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Mysteriously Moving Margins in Word

In Microsoft Word 2008 (and older versions), if you put your cursor in a paragraph and then move a tab or indent marker in the ruler, the change applies to just that paragraph. If your markers are closely spaced, you may have trouble grabbing the right one, and inadvertently work with tabs when you want to work with indents, or vice-versa. The solution is to hover your mouse over the marker until a yellow tooltip confirms which element you're about to drag.

I recently came to appreciate the importance of waiting for those tooltips: a document mysteriously reset its margins several times while I was under deadline pressure, causing a variety of problems. After several hours of puzzlement, I had my "doh!" moment: I had been dragging a margin marker when I thought I was dragging an indent marker.

When it comes to moving markers in the Word ruler, the moral of the story is always to hover, read, and only then drag.

 
 

Apple Updates .Mac with More Storage and Features

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Ever since Apple switched its free iTools Web-based service to the subscription-based .Mac, many users have asked themselves: is .Mac worth $100 a year? Last week, the company attempted to sweeten the deal by improving .Mac's storage and bandwidth capacities, introducing new .Mac groups, releasing the Backup 3 backup software, and adding French and German localization to the existing English and Japanese versions.

<http://db.tidbits.com/article/06883>
<http://www.apple.com/dotmac/features.html>

Storage Catches up to 2003 Levels -- $100 now gets you 1 GB of storage, up from 250 MB; you can allocate how much of that space is used by email and iDisk. This matches similar pricing from online storage services of a couple of years ago, and matches the email storage that Gmail, Yahoo, Spymac, and others began offering last year - sometimes for free.

The new $180 Family Pack offers a total of five accounts and 2 GB of storage; the master account has 1 GB of mail and disk storage, while the other four accounts are assigned 250 MB each.

Along with the increase in storage, monthly throughput has also been increased, according to Jonathan Seff at Macworld. Apple came clean in July that .Mac had a 3 GB limit of file transfers per month for standard account holders, a change from their previous "we're not telling you quite what the limit is" policy (see "Apple Discloses, Limits .Mac Bandwidth Transfers" in TidBITS-789). Popular downloads of Apple-friendly software, for instance, weren't subjected to limits. Now, with 1 GB of storage in a standard account, users are allowed 10 GB of file transfers; if you spend $50 per year for an additional 1 GB of storage, you're entitled to 25 GB of file transfers per month.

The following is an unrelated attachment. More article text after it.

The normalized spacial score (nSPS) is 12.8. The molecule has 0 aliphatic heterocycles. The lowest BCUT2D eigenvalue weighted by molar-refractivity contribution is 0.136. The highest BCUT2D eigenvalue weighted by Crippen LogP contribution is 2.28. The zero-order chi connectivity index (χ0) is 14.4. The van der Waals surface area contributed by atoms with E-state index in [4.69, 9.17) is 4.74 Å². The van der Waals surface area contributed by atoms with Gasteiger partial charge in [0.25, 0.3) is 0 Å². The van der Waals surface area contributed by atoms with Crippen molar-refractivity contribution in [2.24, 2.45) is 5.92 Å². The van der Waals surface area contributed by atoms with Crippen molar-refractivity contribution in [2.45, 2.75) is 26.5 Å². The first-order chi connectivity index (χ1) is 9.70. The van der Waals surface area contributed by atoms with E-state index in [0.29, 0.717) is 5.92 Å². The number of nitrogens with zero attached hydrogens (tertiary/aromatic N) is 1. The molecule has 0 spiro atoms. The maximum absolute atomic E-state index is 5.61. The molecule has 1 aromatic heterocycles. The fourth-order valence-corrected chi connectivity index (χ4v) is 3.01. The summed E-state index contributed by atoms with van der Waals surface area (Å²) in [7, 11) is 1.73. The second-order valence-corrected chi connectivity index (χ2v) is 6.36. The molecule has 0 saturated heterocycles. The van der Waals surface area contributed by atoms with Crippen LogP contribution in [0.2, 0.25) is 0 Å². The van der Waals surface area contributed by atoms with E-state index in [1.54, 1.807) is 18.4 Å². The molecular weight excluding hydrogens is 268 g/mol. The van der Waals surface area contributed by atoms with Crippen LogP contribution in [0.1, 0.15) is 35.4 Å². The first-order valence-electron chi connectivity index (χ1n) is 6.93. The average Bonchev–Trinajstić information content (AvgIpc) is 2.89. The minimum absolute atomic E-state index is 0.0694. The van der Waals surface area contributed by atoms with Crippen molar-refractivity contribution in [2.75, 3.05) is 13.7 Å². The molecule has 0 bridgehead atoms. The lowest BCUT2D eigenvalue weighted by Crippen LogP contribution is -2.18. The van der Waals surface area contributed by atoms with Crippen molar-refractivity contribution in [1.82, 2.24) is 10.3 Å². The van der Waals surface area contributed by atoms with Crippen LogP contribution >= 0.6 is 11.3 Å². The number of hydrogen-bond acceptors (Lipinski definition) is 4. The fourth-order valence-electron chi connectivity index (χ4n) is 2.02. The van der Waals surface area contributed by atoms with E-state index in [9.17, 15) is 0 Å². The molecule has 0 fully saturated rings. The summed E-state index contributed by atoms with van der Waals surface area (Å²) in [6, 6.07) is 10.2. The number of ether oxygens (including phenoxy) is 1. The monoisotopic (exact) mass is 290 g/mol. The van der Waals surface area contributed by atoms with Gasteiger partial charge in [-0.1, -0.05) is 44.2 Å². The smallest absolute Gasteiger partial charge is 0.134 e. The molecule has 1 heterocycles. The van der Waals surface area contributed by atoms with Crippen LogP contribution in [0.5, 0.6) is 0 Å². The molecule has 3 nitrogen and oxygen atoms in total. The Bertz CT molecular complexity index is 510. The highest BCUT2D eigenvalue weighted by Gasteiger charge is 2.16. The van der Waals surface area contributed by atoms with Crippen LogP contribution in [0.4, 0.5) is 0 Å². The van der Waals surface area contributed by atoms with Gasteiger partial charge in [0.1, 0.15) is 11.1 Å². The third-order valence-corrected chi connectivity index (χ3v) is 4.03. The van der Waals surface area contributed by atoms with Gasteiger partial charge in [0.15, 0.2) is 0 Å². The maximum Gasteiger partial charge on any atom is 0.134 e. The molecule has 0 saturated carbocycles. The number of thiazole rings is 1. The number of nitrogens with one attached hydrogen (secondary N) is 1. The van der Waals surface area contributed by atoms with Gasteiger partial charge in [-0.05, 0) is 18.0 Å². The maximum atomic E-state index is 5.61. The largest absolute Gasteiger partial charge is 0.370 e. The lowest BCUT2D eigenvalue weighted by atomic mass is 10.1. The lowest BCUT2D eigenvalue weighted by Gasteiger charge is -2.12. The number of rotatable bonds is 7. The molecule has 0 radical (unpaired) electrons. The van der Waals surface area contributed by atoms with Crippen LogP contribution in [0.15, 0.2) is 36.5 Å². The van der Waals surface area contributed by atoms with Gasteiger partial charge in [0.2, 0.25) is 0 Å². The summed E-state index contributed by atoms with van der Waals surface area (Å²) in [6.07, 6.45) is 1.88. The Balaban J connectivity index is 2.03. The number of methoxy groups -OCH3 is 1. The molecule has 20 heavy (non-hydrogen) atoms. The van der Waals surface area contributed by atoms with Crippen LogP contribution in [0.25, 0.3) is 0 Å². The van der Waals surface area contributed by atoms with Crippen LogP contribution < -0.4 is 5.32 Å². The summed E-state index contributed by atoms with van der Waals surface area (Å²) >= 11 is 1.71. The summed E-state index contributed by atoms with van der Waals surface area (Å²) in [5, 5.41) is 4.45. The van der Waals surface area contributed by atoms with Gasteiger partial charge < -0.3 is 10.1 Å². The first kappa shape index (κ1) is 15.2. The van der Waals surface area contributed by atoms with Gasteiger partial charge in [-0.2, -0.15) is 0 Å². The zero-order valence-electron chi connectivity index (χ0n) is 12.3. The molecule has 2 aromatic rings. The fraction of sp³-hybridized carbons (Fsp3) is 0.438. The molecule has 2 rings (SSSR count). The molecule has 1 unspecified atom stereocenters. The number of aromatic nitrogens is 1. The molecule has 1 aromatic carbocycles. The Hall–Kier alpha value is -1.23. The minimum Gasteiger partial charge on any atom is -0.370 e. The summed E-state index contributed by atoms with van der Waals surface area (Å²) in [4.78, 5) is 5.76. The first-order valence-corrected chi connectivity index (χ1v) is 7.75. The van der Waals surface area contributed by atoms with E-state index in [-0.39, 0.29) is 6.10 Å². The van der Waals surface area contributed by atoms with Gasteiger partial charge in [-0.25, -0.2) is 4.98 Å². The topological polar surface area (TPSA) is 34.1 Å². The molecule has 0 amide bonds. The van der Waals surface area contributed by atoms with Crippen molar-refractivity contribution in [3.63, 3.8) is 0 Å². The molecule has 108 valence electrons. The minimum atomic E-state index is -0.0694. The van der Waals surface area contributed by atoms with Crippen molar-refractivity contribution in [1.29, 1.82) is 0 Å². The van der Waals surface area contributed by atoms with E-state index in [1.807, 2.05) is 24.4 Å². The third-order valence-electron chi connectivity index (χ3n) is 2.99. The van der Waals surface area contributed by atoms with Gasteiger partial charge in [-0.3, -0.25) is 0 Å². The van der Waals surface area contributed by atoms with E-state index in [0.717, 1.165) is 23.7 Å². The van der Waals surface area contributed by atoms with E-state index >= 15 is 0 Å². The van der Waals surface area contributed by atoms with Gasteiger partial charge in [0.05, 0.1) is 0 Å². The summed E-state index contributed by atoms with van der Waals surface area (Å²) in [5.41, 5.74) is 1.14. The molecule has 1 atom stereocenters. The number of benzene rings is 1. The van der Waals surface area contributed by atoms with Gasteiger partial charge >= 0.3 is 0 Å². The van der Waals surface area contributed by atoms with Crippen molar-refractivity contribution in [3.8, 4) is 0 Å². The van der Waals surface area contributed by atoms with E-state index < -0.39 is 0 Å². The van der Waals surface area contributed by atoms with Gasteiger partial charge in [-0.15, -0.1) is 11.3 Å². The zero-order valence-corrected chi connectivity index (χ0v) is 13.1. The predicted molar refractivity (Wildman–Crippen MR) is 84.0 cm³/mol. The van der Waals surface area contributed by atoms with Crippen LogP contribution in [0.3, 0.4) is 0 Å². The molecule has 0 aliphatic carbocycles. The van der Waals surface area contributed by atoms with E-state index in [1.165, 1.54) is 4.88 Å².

<http://www.macworld.com/weblogs/editors/2005/09 /dotmac/index.php>
<http://db.tidbits.com/article/08183>

Seff notes that Apple, unlike most other service providers, offers no way to know how much bandwidth you've used in a given month and no way to pay for just additional bandwidth.

.Mac Groups -- New to the .Mac lineup is the Groups feature, which provides a virtual location for you and friends or family to keep in contact. Members of a group can share a single email address to send messages to everyone within the group, share files using iDisks (the contents of the group's folder within the new Groups folder is shared among all members of the group), maintain a group calendar via iCal, and post Web pages containing photos and movies.

Apple's Groups FAQ points out that membership in groups isn't limited to .Mac members, though non-members must sign up for at least a free trial membership. However, after the trial period ends, they can keep their .Mac ID and continue to access the group. People with expired .Mac accounts and trial accounts can similarly join groups using their IDs.

Be aware that creating a new group consumes 100 MB of your shared storage for use on the iDisk, and joining one or more groups also consumes a total of 100 MB. If you create or join groups, you'll end up with less storage space available for your personal use.

Backup 3 -- Apple's Backup application has so far been a fairly weak tool that some people found helpful for backing up small amounts of data, but it didn't compare to more full-featured backup applications such as Retrospect. However, version 3.0 is a significant improvement, making the program worthy of consideration.

Backup 3 has been given a new interface focused around "plans," which are essentially backup scripts. A number of plan templates are included, such as options for backing up iLife data to CD or DVD on a regular basis and a plan for backing up music purchased from the iTunes Music Store (because if you lose your only copy of an iTMS track, it's gone; you can't request a new copy without paying for it). Better yet, Backup now supports incremental backups, which can copy only files that have changed since the last backup.

You still need a full .Mac account to use Backup. However, trial accounts can back up as much as 100 MB of data to test the software. Backup 3 requires Mac OS X 10.3.9 or Mac OS X 10.4.2 or later, and is a 4.3 MB download (look for the link on the .Mac home page).

 

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